TARDEC Director Dr. Paul Rogers (standing) and his executive staff discussed how TARDEC will pursue technology that disrupts the evolution of the Soldier experience in war at the fifth annual GVSETS. Joined by Rogers are (L to R): Systems Integration and Engineering Executive Director Magid Athnasios, Chief Scientist Dr. David Gorsich and Research and Technology Integration Executive Director Jennifer Hitchcock. (U.S. Army TARDEC photo.)
Over the past decade of conflict, the science and technology (S&T) community has concentrated on delivering immediate solutions to a constantly evolving battlefield and helping our forces maintain their technological edge. Now the focus is shifting to a longer-range arc, and TARDEC Director Dr. Paul Rogers and his executive team are thinking about the generation in grade school today.
Those students' primary concerns may be their next soccer game, sleepover party or the funniest YouTube video ever. When TARDEC leaders think about them, however, they must focus on how to develop game-changing technology that disrupts the evolution of how Soldiers experience war. When those preteen kids grow up and join the Army or Marines, they should have technology that offers unmatched adaptability.
"If we are successful as a science and technology [S&T] community, we will fundamentally change the capabilities those Soldiers have to give them overwhelming superiority," Rogers stated in a recent speech at the Ground Vehicle Systems Engineering and Technology Symposium (GVSETS) in Troy, MI. "The experiences of our fathers, mothers and grandfathers in war have too many similarities to what Soldiers in this period have experienced over the last 12 years. It's our goal to produce a strategy that fundamentally changes the way the next generation fights and the experiences they take away from that fight. We are here to change that equation."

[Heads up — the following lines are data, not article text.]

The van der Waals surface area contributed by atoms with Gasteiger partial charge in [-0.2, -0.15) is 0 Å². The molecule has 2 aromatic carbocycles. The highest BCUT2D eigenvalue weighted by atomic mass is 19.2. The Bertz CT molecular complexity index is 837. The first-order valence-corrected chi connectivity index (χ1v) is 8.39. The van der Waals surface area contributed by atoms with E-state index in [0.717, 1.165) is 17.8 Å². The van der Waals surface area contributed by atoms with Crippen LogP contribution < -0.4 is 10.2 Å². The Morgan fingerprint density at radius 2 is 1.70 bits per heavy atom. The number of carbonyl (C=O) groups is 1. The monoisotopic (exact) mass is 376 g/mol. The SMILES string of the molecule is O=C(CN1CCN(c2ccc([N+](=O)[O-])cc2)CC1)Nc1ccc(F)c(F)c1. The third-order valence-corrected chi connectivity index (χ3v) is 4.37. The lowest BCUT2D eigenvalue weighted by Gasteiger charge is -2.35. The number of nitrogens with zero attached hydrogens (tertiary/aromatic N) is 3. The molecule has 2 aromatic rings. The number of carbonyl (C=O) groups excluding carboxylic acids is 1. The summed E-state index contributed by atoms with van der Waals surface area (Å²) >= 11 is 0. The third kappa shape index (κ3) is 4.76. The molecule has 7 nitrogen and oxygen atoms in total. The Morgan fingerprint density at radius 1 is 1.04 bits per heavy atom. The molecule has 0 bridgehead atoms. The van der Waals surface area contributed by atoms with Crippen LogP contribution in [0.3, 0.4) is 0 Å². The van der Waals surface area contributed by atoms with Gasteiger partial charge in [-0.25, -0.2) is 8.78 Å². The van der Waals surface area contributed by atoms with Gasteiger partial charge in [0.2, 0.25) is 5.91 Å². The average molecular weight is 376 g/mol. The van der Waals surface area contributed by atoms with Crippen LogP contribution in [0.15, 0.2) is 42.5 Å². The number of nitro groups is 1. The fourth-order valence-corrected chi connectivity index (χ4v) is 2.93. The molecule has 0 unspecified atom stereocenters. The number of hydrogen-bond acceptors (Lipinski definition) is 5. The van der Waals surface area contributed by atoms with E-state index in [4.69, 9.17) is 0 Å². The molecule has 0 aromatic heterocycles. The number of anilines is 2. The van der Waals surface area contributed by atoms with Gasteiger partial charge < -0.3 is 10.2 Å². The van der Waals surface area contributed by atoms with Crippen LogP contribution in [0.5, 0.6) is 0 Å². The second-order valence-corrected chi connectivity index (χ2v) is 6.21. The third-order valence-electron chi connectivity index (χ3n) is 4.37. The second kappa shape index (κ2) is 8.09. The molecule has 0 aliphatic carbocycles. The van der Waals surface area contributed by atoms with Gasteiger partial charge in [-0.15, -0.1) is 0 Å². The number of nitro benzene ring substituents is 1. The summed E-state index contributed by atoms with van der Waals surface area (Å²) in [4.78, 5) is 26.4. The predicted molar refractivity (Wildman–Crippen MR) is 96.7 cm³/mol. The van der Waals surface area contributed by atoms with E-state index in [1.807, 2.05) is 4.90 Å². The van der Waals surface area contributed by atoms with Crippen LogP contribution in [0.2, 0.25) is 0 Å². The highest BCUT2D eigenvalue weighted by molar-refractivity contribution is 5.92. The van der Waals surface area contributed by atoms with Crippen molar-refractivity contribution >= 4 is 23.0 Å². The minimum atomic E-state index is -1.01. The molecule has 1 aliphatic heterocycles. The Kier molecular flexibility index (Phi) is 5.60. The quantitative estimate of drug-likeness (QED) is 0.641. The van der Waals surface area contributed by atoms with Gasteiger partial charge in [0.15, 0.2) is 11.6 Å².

Rogers explained that the goal of TARDEC's 30-year strategy is to give those future Soldiers such a technological advantage that their adversaries know they have has lost before they enter the battlefield.
"When we started talking about a 30-year strategy, people asked, 'How can you possibly predict what we'll need 30 years from now?' I'm here to tell you I can't," he admitted. "But I'm also here to insist that if we don't try, we're not going to fundamentally change the equation for the next generation. I know that's why we're all here and I know that's our true motivation."
Rogers made his comments at the fifth annual GVSETS conference, which is organized by the National Defense Industrial Association (NDIA) Michigan Chapter to build and enhance collaborative relationships among government, industry and academic partners. The TACOM Life Cycle Management Command, which includes TARDEC, considers GVSETS to be a critical event in its mission to engineer, field and sustain the best ground systems in the world.
TARDEC leaders explained that programs will be organized in value streams that focus efforts in three areas of expertise:
- Shaping requirements of future programs of record (PORs)
- Developing new capabilities for current ground systems
- Providing engineering services and support